HIV and influenza share a similar structural blueprint
To infect cells, the human immunodeficiency virus (HIV) uses a protein called the envelope glycoprotein spike to attach itself and fuse with the cell membrane; NCI scientists have now defined the structure of this spike in its pre-fusion state using cryo-electron microscopy. New experiments show that the spike is held together by a bundle of three alpha-helices (protein segments). When the spike is bound to receptors on the cell’s surface and becomes activated the outer portions of the spike swivel away from the helix bundle. This rearrangement allows the spike to begin the process of HIV infection. This model for the activation of the HIV spike is similar to that of other enveloped viruses such as influenza. The surprising correlation between these viruses may open new avenues of investigation for researchers developing novel treatments.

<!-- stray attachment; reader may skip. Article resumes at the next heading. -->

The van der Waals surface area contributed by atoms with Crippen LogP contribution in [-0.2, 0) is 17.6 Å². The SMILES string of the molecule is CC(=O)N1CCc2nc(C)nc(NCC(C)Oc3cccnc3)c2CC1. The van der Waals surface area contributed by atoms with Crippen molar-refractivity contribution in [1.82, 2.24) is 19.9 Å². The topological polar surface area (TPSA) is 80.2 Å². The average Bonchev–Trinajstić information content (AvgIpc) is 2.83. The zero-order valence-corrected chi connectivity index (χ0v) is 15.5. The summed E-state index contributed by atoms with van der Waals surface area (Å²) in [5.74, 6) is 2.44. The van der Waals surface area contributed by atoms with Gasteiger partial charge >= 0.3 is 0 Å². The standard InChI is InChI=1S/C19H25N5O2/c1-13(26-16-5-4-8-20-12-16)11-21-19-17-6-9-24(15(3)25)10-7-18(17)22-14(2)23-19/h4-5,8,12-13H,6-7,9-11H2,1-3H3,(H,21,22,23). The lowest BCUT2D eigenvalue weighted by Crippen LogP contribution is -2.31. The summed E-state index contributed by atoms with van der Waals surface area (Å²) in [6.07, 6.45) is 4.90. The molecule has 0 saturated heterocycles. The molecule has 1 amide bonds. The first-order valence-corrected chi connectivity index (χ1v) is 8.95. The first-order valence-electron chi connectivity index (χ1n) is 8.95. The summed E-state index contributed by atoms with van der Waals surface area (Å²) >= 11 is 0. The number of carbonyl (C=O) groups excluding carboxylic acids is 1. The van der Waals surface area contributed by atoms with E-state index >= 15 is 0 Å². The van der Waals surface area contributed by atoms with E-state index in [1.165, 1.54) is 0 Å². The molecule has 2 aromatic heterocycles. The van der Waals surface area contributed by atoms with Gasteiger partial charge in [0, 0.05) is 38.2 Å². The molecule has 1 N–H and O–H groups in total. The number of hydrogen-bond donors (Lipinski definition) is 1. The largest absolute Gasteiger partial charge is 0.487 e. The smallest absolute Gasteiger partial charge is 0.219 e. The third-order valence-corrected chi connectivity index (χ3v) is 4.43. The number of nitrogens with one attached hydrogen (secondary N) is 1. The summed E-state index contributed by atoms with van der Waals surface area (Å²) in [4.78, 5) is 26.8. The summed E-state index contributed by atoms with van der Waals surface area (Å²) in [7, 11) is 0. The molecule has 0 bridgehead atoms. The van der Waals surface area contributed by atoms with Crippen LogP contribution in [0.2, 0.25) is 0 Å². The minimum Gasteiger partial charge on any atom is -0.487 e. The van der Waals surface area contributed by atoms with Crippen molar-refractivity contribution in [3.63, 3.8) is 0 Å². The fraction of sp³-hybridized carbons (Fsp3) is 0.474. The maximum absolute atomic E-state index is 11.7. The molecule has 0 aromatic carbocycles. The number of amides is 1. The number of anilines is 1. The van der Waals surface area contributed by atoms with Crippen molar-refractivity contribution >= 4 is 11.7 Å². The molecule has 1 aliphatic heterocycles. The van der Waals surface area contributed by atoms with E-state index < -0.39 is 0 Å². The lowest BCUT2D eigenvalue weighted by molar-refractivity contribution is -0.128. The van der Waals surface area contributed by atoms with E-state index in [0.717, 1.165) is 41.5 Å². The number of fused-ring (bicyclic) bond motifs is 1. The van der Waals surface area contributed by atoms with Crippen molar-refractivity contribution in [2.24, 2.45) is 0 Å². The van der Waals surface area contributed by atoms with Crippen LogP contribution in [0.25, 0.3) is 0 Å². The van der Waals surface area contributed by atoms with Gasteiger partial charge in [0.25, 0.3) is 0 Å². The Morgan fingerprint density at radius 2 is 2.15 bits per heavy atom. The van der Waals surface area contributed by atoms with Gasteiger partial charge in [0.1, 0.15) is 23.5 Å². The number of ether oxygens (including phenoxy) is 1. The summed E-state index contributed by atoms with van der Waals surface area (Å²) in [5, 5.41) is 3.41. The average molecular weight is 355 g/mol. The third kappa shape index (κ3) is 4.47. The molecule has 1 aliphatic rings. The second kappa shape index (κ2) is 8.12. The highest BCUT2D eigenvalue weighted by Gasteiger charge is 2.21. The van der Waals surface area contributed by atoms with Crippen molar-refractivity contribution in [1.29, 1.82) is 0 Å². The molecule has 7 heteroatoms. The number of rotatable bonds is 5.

This research, conducted by Sriram Subramaniam, Ph.D., Center for Cancer Research, NCI, and colleagues, appeared Oct. 23, 2013, in Nature Structural and Molecular Biology. While past insights into the molecular structure of influenza spikes came mainly from X-ray crystallography, Subramaniam and his team have used cryo-electron microscopy to determine the structures of both the pre-fusion and activated states in their research on the HIV spike. These researchers are also using cryo-electron microscopy to understand how various multi-protein complexes important for cell signaling and metabolism are assembled and how these complexes are altered in diseases such as cancer.
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